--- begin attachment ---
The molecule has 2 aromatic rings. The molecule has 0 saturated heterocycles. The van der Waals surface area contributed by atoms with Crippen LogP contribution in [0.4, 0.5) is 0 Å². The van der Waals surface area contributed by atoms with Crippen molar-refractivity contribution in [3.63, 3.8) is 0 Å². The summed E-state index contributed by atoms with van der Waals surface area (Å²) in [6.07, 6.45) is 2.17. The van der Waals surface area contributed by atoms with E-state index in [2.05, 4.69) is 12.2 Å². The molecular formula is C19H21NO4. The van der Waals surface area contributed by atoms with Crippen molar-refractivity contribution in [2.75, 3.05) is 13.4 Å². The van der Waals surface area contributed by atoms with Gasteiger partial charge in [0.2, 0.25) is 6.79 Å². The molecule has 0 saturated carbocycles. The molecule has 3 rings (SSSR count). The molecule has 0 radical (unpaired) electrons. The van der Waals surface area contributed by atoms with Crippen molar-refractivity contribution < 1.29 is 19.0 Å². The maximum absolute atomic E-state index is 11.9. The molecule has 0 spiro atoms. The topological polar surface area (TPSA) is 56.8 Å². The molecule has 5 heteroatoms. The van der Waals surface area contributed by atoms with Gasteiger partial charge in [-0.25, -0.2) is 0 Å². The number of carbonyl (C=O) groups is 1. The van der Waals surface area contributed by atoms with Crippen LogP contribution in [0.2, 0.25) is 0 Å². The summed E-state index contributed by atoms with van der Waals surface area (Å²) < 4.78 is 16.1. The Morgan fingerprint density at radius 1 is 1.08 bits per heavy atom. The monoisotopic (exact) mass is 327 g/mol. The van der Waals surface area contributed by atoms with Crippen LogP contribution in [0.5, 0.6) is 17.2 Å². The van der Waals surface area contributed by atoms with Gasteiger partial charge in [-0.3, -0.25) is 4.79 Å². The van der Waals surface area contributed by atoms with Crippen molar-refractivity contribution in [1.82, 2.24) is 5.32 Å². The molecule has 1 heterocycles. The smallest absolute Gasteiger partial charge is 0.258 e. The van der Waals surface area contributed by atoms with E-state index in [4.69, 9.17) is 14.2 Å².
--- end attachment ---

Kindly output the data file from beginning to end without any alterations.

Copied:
The molecule has 2 aromatic rings. The molecule has 0 saturated heterocycles. The van der Waals surface area contributed by atoms with Crippen LogP contribution in [0.4, 0.5) is 0 Å². The van der Waals surface area contributed by atoms with Crippen molar-refractivity contribution in [3.63, 3.8) is 0 Å². The summed E-state index contributed by atoms with van der Waals surface area (Å²) in [6.07, 6.45) is 2.17. The van der Waals surface area contributed by atoms with E-state index in [2.05, 4.69) is 12.2 Å². The molecular formula is C19H21NO4. The van der Waals surface area contributed by atoms with Crippen molar-refractivity contribution in [2.75, 3.05) is 13.4 Å². The van der Waals surface area contributed by atoms with Gasteiger partial charge in [0.2, 0.25) is 6.79 Å². The molecule has 0 saturated carbocycles. The molecule has 3 rings (SSSR count). The molecule has 0 radical (unpaired) electrons. The van der Waals surface area contributed by atoms with Crippen molar-refractivity contribution < 1.29 is 19.0 Å². The maximum absolute atomic E-state index is 11.9. The molecule has 0 spiro atoms. The topological polar surface area (TPSA) is 56.8 Å². The molecule has 5 heteroatoms. The van der Waals surface area contributed by atoms with Gasteiger partial charge in [-0.25, -0.2) is 0 Å². The number of carbonyl (C=O) groups is 1. The van der Waals surface area contributed by atoms with Crippen LogP contribution in [0.2, 0.25) is 0 Å². The summed E-state index contributed by atoms with van der Waals surface area (Å²) < 4.78 is 16.1. The Morgan fingerprint density at radius 1 is 1.08 bits per heavy atom. The monoisotopic (exact) mass is 327 g/mol. The van der Waals surface area contributed by atoms with Crippen LogP contribution in [0.5, 0.6) is 17.2 Å². The van der Waals surface area contributed by atoms with Gasteiger partial charge in [-0.3, -0.25) is 4.79 Å². The van der Waals surface area contributed by atoms with Crippen molar-refractivity contribution in [1.82, 2.24) is 5.32 Å². The molecule has 1 heterocycles. The smallest absolute Gasteiger partial charge is 0.258 e. The van der Waals surface area contributed by atoms with E-state index in [4.69, 9.17) is 14.2 Å².